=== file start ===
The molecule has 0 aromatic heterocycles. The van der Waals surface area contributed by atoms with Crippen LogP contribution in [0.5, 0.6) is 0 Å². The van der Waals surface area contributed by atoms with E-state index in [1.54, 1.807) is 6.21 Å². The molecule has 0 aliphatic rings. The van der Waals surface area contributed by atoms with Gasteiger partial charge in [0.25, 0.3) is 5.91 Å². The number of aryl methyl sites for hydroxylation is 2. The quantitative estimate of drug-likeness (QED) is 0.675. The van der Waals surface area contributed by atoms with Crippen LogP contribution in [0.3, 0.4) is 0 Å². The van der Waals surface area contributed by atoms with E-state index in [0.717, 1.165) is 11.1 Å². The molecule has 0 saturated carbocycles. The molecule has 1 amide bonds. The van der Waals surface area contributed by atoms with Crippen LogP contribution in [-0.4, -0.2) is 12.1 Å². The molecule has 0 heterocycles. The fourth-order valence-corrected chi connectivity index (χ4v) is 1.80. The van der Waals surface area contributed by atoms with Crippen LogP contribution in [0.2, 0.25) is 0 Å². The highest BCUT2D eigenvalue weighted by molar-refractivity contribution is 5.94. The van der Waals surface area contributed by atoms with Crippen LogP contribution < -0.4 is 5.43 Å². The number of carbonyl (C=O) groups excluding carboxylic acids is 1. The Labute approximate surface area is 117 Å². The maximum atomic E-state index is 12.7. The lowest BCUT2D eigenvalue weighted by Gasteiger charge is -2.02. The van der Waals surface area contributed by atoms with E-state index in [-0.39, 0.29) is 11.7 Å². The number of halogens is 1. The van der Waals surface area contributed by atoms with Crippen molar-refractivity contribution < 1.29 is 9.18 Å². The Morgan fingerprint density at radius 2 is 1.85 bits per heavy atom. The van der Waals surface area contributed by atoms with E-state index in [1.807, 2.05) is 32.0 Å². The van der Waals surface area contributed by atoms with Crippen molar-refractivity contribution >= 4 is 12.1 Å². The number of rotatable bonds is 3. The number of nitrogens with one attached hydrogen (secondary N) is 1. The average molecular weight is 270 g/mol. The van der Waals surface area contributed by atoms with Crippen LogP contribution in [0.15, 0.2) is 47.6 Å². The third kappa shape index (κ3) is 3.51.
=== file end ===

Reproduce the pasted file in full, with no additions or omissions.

The molecule has 0 aromatic heterocycles. The van der Waals surface area contributed by atoms with Crippen LogP contribution in [0.5, 0.6) is 0 Å². The van der Waals surface area contributed by atoms with E-state index in [1.54, 1.807) is 6.21 Å². The molecule has 0 aliphatic rings. The van der Waals surface area contributed by atoms with Gasteiger partial charge in [0.25, 0.3) is 5.91 Å². The number of aryl methyl sites for hydroxylation is 2. The quantitative estimate of drug-likeness (QED) is 0.675. The van der Waals surface area contributed by atoms with Crippen LogP contribution in [0.3, 0.4) is 0 Å². The van der Waals surface area contributed by atoms with E-state index in [0.717, 1.165) is 11.1 Å². The molecule has 0 saturated carbocycles. The molecule has 1 amide bonds. The van der Waals surface area contributed by atoms with Crippen LogP contribution in [-0.4, -0.2) is 12.1 Å². The molecule has 0 heterocycles. The fourth-order valence-corrected chi connectivity index (χ4v) is 1.80. The van der Waals surface area contributed by atoms with Crippen LogP contribution in [0.2, 0.25) is 0 Å². The highest BCUT2D eigenvalue weighted by molar-refractivity contribution is 5.94. The van der Waals surface area contributed by atoms with Crippen LogP contribution < -0.4 is 5.43 Å². The number of carbonyl (C=O) groups excluding carboxylic acids is 1. The Labute approximate surface area is 117 Å². The maximum atomic E-state index is 12.7. The lowest BCUT2D eigenvalue weighted by Gasteiger charge is -2.02. The van der Waals surface area contributed by atoms with E-state index in [-0.39, 0.29) is 11.7 Å². The number of halogens is 1. The van der Waals surface area contributed by atoms with Crippen molar-refractivity contribution < 1.29 is 9.18 Å². The Morgan fingerprint density at radius 2 is 1.85 bits per heavy atom. The van der Waals surface area contributed by atoms with E-state index in [1.807, 2.05) is 32.0 Å². The van der Waals surface area contributed by atoms with Crippen molar-refractivity contribution >= 4 is 12.1 Å². The number of rotatable bonds is 3. The number of nitrogens with one attached hydrogen (secondary N) is 1. The average molecular weight is 270 g/mol. The van der Waals surface area contributed by atoms with Crippen LogP contribution in [0.15, 0.2) is 47.6 Å². The third kappa shape index (κ3) is 3.51.